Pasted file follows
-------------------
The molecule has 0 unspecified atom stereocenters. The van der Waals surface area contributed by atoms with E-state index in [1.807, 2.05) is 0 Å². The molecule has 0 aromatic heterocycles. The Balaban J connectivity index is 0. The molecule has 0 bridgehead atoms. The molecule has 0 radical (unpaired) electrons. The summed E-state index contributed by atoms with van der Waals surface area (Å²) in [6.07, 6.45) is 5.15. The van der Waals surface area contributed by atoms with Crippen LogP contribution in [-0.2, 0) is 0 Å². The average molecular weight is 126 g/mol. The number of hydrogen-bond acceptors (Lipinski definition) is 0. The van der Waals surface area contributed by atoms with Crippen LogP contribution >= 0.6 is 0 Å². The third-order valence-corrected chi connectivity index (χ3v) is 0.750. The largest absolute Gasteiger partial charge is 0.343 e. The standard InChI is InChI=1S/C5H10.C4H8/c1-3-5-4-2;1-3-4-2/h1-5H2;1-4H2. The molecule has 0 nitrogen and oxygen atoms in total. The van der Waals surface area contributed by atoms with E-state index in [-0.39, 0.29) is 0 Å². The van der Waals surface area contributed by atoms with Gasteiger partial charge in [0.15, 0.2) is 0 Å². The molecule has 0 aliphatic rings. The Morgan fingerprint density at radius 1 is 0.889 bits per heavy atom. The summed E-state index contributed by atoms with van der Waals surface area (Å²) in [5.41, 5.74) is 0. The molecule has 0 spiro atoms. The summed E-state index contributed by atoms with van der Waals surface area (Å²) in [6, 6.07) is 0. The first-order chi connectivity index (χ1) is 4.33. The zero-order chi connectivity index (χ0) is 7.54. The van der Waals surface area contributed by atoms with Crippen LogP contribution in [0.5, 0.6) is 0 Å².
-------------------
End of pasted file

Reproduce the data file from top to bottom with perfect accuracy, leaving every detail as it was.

The molecule has 0 unspecified atom stereocenters. The van der Waals surface area contributed by atoms with E-state index in [1.807, 2.05) is 0 Å². The molecule has 0 aromatic heterocycles. The Balaban J connectivity index is 0. The molecule has 0 bridgehead atoms. The molecule has 0 radical (unpaired) electrons. The summed E-state index contributed by atoms with van der Waals surface area (Å²) in [6.07, 6.45) is 5.15. The van der Waals surface area contributed by atoms with Crippen LogP contribution in [-0.2, 0) is 0 Å². The average molecular weight is 126 g/mol. The number of hydrogen-bond acceptors (Lipinski definition) is 0. The van der Waals surface area contributed by atoms with Crippen LogP contribution >= 0.6 is 0 Å². The third-order valence-corrected chi connectivity index (χ3v) is 0.750. The largest absolute Gasteiger partial charge is 0.343 e. The standard InChI is InChI=1S/C5H10.C4H8/c1-3-5-4-2;1-3-4-2/h1-5H2;1-4H2. The molecule has 0 nitrogen and oxygen atoms in total. The van der Waals surface area contributed by atoms with E-state index in [-0.39, 0.29) is 0 Å². The van der Waals surface area contributed by atoms with Gasteiger partial charge in [0.15, 0.2) is 0 Å². The molecule has 0 aliphatic rings. The Morgan fingerprint density at radius 1 is 0.889 bits per heavy atom. The summed E-state index contributed by atoms with van der Waals surface area (Å²) in [5.41, 5.74) is 0. The molecule has 0 spiro atoms. The summed E-state index contributed by atoms with van der Waals surface area (Å²) in [6, 6.07) is 0. The first-order chi connectivity index (χ1) is 4.33. The zero-order chi connectivity index (χ0) is 7.54. The van der Waals surface area contributed by atoms with Crippen LogP contribution in [0.5, 0.6) is 0 Å².